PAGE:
When I was growing up, silence was an important part of the family. My father studied every night, adding to his prodigious knowledge by reading, researching and taking notes. There was no internet, so there was a pile of books. It was our job to be quiet.
At dinner, we were allowed to contribute to the conversation if we could quote facts. Our opinions were not valued. My mother’s favorite instructive quote from from Eleanor Roosevelt: Great minds discuss idea, average mind discuss events, small minds discuss people. Whether or not Eleanor borrowed it from Hyman Rickover was inconsequential. If you couldn’t discuss ideas, you remained silent.
I often wonder what to make of the cacophony of cell phones, endless yakking, and noise as part of everyday life. In the Pentagon City Mall in Arlington, VA there are now flat screen TVs in every hallway. They are always on, in case the noise of the crowd and the noise of business is not enough. CNN plays every second my bank is open. I’m beginning to feel like I live in Ray Bradbury’s Fahrenheit 451.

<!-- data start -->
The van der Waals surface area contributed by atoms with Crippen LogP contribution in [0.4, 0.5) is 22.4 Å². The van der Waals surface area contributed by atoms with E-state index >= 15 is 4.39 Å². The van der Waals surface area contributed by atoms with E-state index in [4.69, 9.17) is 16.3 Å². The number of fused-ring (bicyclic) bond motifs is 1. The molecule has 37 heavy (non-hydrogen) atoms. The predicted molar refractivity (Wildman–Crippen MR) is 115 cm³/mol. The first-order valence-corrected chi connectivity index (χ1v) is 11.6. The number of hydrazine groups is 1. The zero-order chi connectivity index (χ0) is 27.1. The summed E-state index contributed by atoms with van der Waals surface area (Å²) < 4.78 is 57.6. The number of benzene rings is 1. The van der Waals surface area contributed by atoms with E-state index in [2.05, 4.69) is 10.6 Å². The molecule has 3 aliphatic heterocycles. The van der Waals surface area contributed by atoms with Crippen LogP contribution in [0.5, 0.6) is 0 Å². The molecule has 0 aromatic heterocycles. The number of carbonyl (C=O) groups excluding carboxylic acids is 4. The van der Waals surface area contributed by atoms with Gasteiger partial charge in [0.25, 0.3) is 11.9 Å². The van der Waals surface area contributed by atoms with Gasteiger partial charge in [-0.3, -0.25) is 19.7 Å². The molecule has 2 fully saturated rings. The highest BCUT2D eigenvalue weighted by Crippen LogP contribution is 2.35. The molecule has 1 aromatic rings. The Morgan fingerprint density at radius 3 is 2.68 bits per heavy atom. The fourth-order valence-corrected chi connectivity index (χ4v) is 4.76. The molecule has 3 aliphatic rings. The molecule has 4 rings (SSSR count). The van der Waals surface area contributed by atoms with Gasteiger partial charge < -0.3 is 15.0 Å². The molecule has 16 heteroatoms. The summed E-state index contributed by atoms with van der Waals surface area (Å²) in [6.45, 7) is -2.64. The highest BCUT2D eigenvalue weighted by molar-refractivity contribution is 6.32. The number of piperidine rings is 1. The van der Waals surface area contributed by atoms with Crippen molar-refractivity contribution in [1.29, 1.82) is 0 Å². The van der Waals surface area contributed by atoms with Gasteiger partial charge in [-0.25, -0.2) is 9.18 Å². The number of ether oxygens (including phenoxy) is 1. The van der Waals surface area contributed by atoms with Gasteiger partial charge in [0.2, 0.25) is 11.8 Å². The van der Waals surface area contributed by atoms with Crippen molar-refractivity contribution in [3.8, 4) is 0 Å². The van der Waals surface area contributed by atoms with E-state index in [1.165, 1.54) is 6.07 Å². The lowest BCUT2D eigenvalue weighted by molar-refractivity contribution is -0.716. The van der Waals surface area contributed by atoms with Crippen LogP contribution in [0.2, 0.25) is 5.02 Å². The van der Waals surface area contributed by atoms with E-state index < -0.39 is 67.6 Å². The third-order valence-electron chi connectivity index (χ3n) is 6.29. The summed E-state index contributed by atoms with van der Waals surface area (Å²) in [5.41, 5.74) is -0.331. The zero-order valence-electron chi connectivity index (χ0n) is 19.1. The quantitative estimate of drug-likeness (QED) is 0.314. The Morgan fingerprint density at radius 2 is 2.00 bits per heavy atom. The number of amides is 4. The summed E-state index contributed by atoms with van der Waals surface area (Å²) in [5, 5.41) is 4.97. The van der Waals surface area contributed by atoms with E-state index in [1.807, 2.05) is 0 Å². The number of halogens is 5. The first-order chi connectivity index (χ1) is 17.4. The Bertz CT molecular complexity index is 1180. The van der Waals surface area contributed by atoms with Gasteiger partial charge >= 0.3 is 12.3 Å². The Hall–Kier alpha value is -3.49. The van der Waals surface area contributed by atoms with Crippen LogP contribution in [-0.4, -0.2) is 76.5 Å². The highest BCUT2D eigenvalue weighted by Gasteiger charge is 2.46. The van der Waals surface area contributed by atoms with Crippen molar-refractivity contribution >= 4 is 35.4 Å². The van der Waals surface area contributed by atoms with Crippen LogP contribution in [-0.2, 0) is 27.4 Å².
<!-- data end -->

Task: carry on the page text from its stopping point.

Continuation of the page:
Silence is not only no longer golden, it’s intimidating. Cell phones ring, and are answered in movies, symphonies, plays and meetings. Silence is suspect. If someone asks a question, the first thing that comes to mind is tossed into the waiting space. I rarely see people without a phone or white earplugs anymore. We can’t stand quiet. People in supermarkets describe cereals and vegetables to unseen callers. We hate the sound of our own minds and hearts.
We not only multi-task, we multi-listen. Except, of course, we don’t. We don’t listen to a thing. We are just waiting our turn to talk.
Televised funerals of the famous pan over the audience while an announcer identifies the the A-list attendees. We don’t even know when silence is appropriate anymore.
Here’s a clue: when someone else is speaking, performing, or there is a screen with information on it, it is appropriate to be quiet.
Look around your house. How many TVs are on right now? What other noisemakers are running in your vicinity–music? Coffee grinder? Radio? Silence reduces stress. Silence opens the door to ideas, solves problems, allows forgiveness, yields the floor to joy. Enjoy it. Try it. For five minutes at a time. See how quickly you like it.
–Quinn McDonald is a certified creativity coach. She loves silence for long stretches of time when writing, creating alternative books or listening to others. See her work at QuinnCreative.com (c) 2008 QuinnCreative.com